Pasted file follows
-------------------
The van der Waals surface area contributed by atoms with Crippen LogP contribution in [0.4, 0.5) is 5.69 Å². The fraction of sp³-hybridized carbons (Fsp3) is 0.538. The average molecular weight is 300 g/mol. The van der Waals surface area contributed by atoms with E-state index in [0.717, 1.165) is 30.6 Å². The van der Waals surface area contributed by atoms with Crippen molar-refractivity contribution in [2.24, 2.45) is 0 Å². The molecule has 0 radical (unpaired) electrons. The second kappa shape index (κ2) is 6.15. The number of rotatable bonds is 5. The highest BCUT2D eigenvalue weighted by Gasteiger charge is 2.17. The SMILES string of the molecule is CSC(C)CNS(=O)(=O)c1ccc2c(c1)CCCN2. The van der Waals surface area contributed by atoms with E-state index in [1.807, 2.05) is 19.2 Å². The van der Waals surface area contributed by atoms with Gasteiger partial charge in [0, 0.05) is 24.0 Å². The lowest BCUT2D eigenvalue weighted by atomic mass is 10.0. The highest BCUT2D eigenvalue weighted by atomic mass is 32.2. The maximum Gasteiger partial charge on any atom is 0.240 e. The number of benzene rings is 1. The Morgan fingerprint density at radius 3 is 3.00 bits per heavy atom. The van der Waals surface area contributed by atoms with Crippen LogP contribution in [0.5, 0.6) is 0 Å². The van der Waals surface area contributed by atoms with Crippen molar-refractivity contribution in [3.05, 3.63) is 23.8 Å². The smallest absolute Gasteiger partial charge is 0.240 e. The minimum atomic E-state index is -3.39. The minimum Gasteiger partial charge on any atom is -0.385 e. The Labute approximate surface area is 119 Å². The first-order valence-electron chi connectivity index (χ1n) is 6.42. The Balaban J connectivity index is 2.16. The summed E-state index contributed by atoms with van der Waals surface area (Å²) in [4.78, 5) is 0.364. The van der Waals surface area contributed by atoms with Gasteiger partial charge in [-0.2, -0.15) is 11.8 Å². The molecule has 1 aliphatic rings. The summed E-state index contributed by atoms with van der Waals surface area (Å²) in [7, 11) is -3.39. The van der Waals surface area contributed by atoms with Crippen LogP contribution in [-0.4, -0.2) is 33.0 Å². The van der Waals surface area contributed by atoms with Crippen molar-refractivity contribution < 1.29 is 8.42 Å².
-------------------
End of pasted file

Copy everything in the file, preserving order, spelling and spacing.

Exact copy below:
The van der Waals surface area contributed by atoms with Crippen LogP contribution in [0.4, 0.5) is 5.69 Å². The fraction of sp³-hybridized carbons (Fsp3) is 0.538. The average molecular weight is 300 g/mol. The van der Waals surface area contributed by atoms with E-state index in [0.717, 1.165) is 30.6 Å². The van der Waals surface area contributed by atoms with Crippen molar-refractivity contribution in [2.24, 2.45) is 0 Å². The molecule has 0 radical (unpaired) electrons. The second kappa shape index (κ2) is 6.15. The number of rotatable bonds is 5. The highest BCUT2D eigenvalue weighted by Gasteiger charge is 2.17. The SMILES string of the molecule is CSC(C)CNS(=O)(=O)c1ccc2c(c1)CCCN2. The van der Waals surface area contributed by atoms with E-state index in [1.807, 2.05) is 19.2 Å². The van der Waals surface area contributed by atoms with Gasteiger partial charge in [0, 0.05) is 24.0 Å². The lowest BCUT2D eigenvalue weighted by atomic mass is 10.0. The highest BCUT2D eigenvalue weighted by atomic mass is 32.2. The maximum Gasteiger partial charge on any atom is 0.240 e. The number of benzene rings is 1. The Morgan fingerprint density at radius 3 is 3.00 bits per heavy atom. The van der Waals surface area contributed by atoms with Crippen LogP contribution in [0.5, 0.6) is 0 Å². The van der Waals surface area contributed by atoms with Crippen molar-refractivity contribution in [3.05, 3.63) is 23.8 Å². The smallest absolute Gasteiger partial charge is 0.240 e. The minimum atomic E-state index is -3.39. The minimum Gasteiger partial charge on any atom is -0.385 e. The Labute approximate surface area is 119 Å². The first-order valence-electron chi connectivity index (χ1n) is 6.42. The Balaban J connectivity index is 2.16. The summed E-state index contributed by atoms with van der Waals surface area (Å²) in [4.78, 5) is 0.364. The van der Waals surface area contributed by atoms with Gasteiger partial charge in [-0.2, -0.15) is 11.8 Å². The molecule has 1 aliphatic rings. The summed E-state index contributed by atoms with van der Waals surface area (Å²) in [7, 11) is -3.39. The van der Waals surface area contributed by atoms with Crippen LogP contribution in [-0.4, -0.2) is 33.0 Å². The van der Waals surface area contributed by atoms with Crippen molar-refractivity contribution < 1.29 is 8.42 Å².